Importantly, according to the Americans with Disabilities Act, only a dog that is individually trained to do work or perform tasks for those with disabilities can be labeled a service dog. However, there are currently no similar provisions in the Americans with Disabilities Act, the Federal Housing Act, or in state regulations on what types of animals can serve as an ESA; a tenant could potentially rely on a snake or a pig as his or her ESA, and with proper documentation, could be legally entitled to keep the pet in his or her residential unit in accordance with the Fair Housing Act. Further, while service dogs must undergo specific training (which often makes them less problematic from a landlord’s perspective), there currently is no such requirement for ESAs.

Pet policies can curb some of the problems that landlords routinely encounter, but if applied uniformly without exception when a reasonable request has been made by a disabled tenant, it may lead to an even bigger problem: a discrimination claim. In addition to a general statement that the landlord will not discriminate against tenants or prospective tenants based on race, color, religion, sex, familial status, disability, or national origin, landlords should include language in their pet policies to reassure individuals with disabilities that an exception (i.e., a reasonable accommodation) will be made if appropriate under the Fair Housing Act and other applicable law.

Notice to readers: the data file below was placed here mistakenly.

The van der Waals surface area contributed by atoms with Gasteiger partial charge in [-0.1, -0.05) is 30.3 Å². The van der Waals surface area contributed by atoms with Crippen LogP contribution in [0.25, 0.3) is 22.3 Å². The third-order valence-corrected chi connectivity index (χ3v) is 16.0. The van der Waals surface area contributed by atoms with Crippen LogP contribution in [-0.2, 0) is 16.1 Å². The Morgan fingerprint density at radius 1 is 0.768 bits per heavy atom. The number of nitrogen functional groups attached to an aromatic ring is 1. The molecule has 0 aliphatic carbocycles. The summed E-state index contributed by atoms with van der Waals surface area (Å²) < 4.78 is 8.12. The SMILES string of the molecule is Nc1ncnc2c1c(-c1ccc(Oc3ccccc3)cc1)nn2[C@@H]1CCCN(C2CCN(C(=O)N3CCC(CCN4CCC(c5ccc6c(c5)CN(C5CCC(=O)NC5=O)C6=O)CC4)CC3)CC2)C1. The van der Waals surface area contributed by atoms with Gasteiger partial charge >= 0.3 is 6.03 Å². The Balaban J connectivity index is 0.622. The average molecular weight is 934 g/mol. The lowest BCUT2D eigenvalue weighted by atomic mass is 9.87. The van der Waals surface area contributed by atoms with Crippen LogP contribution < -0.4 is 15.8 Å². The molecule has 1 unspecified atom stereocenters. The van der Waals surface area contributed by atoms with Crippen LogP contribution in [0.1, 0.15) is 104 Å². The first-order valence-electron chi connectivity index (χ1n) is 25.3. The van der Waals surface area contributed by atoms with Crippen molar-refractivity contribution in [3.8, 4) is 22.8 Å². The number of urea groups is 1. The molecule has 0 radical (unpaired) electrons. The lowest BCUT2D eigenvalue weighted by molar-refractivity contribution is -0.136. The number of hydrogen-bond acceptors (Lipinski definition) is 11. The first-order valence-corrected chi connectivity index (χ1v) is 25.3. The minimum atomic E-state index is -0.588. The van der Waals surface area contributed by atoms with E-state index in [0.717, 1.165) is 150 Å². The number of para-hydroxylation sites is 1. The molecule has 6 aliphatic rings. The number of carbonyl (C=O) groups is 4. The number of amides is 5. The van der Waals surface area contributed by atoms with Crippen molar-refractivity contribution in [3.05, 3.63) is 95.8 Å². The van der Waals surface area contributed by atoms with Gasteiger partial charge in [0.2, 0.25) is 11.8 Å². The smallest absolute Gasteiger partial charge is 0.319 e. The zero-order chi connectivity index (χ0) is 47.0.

[1] The Rehabilitation Act of 1973 and Title II of the ADA may also protect a tenant’s right to reasonable accommodation in some instances (i.e., if the housing is public or federally subsidized).

[2] ESAs are defined in the Fair Housing Act (1988) as those animals that belong to a person who is emotionally or psychologically disabled. It was not until a September 2010 Department of Justice ruling that the distinction was made between a “service animal” and ESA for purposes of the ADA.

[3] See Office of Fair Housing and Equal Employment Notice 2013-01 (April 25, 2013).

[4] See, e.g., Housing Authority of the City of New London v. Tarrant, 1997 Conn. Super. LEXIS 120 (Conn. Super. Ct. Jan. 14, 1997); Crossroads Apartments v. LeBoo, 578 N.Y.S.2d 1004 (City Court of Rochester, N.Y. 1991).